Adalisa Zarate is a Mexican comic book author, translator and track director. She started working when she was 16, self publishing, then with Mexican editorial houses and is now expanding to make web comics in English to reach bigger audiences. She is the creator of Building Blocks.
Synopsis: What would happen if you found out you were the Superintendent of Heaven? What if the building you were living in had “cosmic” tenants? What if you didn’t know? Poor Joshua, he has no idea what he’s in for. Follow him and his fiancee’s adventures in Building Blocks.
Did you go to school for either art or writing? If so, what school?
I have an incomplete degree in Modern English Literature from the UNAM (Autonomous National Mexican University). I am only missing the paperwork for my bachelor degree.
What is the main genre of your comic? What appeals to you about that genre?
Magical Realism. I personally love how you can mix real life situations with a little bit of magic.
Are there any other genres that apply to your comic?
Slice of Life and Comedy, mostly. Of course, given the supernatural tenants, I can’t discount supernatural.
What was your inspiration for the story?
When I was 19, I fell in love with the song One of Us. Ever since then, the idea of cosmic entities trying to let humans go their way while making a living has been in my mind. I retooled the idea many, many times until I was happy with how it was coming out, which is the webcomic as you see it now.
Do you have any favorite artists or writers who influenced your style?
Oh, dear, many. Todd Nauck comes to mind, same as Terry Moore. Definitively the Foglios with Girl Genius, and Gail Simone. Uderzo and Goscinni when I was younger, and Naoko Takeuchi too. I have many, many influences.
How long does it take you to complete one page?
A week, but I work in my other webcomic and illustrations too, so if I was to just work on one page, two days.
What is your process like for creating comic pages from start to finish? What tools do you use?
I first make the storyboard very loosely on pen, move to Manga Studio to do the final pencils and inks. Finally, I color the page on photoshop.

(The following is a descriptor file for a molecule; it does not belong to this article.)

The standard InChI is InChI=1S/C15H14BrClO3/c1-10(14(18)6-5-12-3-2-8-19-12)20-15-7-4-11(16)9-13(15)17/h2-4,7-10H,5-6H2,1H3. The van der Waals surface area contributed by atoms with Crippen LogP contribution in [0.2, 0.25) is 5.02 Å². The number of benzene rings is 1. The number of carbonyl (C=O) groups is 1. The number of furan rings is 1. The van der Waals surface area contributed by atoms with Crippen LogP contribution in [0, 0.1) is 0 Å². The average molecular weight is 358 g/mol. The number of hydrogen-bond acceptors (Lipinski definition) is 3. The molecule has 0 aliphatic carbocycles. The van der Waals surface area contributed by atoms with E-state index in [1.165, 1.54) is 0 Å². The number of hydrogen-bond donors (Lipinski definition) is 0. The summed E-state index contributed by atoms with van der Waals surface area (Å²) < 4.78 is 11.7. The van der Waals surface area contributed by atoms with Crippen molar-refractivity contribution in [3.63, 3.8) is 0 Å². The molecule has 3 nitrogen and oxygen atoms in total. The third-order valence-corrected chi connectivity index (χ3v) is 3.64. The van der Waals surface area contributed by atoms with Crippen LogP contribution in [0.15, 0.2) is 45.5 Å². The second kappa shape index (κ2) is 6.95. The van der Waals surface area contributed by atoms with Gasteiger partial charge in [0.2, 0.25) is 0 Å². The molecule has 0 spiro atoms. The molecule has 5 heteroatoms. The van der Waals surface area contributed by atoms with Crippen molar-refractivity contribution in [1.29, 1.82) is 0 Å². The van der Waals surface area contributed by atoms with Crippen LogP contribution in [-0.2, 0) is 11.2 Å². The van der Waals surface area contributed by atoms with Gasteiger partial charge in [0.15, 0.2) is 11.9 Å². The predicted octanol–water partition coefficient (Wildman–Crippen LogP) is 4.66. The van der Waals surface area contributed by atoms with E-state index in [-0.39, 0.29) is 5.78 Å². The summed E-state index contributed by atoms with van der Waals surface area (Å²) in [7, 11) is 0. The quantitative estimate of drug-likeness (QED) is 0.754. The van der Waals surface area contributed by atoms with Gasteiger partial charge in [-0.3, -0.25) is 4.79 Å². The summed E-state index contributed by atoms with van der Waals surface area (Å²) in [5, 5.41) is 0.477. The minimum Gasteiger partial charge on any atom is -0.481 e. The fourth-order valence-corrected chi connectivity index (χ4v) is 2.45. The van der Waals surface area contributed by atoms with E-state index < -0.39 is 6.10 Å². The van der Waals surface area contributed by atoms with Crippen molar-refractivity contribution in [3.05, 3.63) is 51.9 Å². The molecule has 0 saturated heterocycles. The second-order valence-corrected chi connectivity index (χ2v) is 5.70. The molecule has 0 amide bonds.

Is your comic a finished work? If no, how long do you think you think it’s going to be when it’s complete? Is there a definitive ending or will you just keep going for as long as possible?
As long as I have a story to tell, I will continue with these characters. To be fair, I have even started a silly spinoff for one shot jokes that I publish on my instagram from time to time so I see Building Blocks lasting for a while.
What was the biggest hurdle you faced during the course of making of your comic? If you could go back in time to the point where you just started making it and give yourself a pep talk, what would you say?
Self doubt. I always felt at the beginning I was biting more than I could chew. So I would go back and tell myself: Your original idea is solid, don’t let your own self down turn it into something that it’s not. Also, don’t even try to put a shirt on that character, it’s not going to work.
What is your favorite part about working on your comic?
The characters. Even the secondary ones end up being incredibly fun to write and draw.
What is the most difficult part about working on your comic? How do you overcome it?
Timing. There are full pages that have been scrapped because the timing of the script wasn’t right. Fortunately, I have an editor who checks my scripts and will tell me when I am meandering or not getting to the point.
Do you have a favorite character to write for? If so, why? Tell us more about them!
Oh, Many! Christy is the main one, which is a surprise since she wasn’t planned originally. I love her curiosity and her loyalty to her fiancee. Bob, definitely, but talking too much about him would be spoilers. But he’s so fun I can’t help but come with new ideas when he’s around. Joliot and Eryn too, mostly for their absolute refusal to cooperate with the Building rules.
Which character gives you the most difficulty to write for?
Lu, the hermit of 604.
Which character gives you the most difficulty to draw?
Lu, mostly for plot reasons. Gail, given how many rules I have given myself to draw her.
Where can we find you?
My personal site is calicochimera.com. Here is where you can also find my other current active webcomic, Traveling Seers, as well as many, many illustrations I’ve made for other projects. In facebook I’m AdalisaZ, in twitter luxshine and in instagram luxshinedraws. The Building Blocks comic is at tapas.io/series/BuildingBlocks and Traveling Seers is at tapas.io/series/TravelingSeers
Also,I started doing a sort of spinoff of Building blocks for Instagram and twitter, the Mis-adventures of Bob the Reaper. It updates every Friday, more or less.
Have you read Building Blocks yet? Let us know what you think in the comments! Or, hey, go to the creator’s site and show some love ?
Want your webcomic to be featured here? Drop me a line!